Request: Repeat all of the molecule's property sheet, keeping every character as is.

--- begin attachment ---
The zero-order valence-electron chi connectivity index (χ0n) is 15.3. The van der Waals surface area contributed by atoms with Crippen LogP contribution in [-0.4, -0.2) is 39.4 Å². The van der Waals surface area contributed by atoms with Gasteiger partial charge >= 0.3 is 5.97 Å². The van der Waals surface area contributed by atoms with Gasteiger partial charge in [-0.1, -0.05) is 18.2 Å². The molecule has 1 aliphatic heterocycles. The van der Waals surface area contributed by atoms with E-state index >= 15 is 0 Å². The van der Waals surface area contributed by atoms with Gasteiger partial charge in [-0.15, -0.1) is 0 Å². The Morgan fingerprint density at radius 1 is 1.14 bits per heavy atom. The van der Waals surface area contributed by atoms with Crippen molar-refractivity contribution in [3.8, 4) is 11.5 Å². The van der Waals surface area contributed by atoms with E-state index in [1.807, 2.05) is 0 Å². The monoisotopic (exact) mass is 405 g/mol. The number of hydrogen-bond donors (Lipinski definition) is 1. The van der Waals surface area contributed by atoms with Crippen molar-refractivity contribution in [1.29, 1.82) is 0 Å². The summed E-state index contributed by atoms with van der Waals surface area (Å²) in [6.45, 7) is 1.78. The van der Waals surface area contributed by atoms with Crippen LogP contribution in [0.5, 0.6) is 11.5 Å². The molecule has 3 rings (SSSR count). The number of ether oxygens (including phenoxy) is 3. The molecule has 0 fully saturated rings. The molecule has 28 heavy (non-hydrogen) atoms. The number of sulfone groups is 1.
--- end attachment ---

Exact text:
The zero-order valence-electron chi connectivity index (χ0n) is 15.3. The van der Waals surface area contributed by atoms with Crippen LogP contribution in [-0.4, -0.2) is 39.4 Å². The van der Waals surface area contributed by atoms with Gasteiger partial charge >= 0.3 is 5.97 Å². The van der Waals surface area contributed by atoms with Gasteiger partial charge in [-0.1, -0.05) is 18.2 Å². The molecule has 1 aliphatic heterocycles. The van der Waals surface area contributed by atoms with E-state index >= 15 is 0 Å². The van der Waals surface area contributed by atoms with Gasteiger partial charge in [-0.15, -0.1) is 0 Å². The Morgan fingerprint density at radius 1 is 1.14 bits per heavy atom. The van der Waals surface area contributed by atoms with Crippen molar-refractivity contribution in [3.8, 4) is 11.5 Å². The van der Waals surface area contributed by atoms with E-state index in [1.807, 2.05) is 0 Å². The monoisotopic (exact) mass is 405 g/mol. The number of hydrogen-bond donors (Lipinski definition) is 1. The van der Waals surface area contributed by atoms with Crippen molar-refractivity contribution in [1.29, 1.82) is 0 Å². The summed E-state index contributed by atoms with van der Waals surface area (Å²) in [6.45, 7) is 1.78. The van der Waals surface area contributed by atoms with Crippen LogP contribution in [0.5, 0.6) is 11.5 Å². The molecule has 3 rings (SSSR count). The number of ether oxygens (including phenoxy) is 3. The molecule has 0 fully saturated rings. The molecule has 28 heavy (non-hydrogen) atoms. The number of sulfone groups is 1.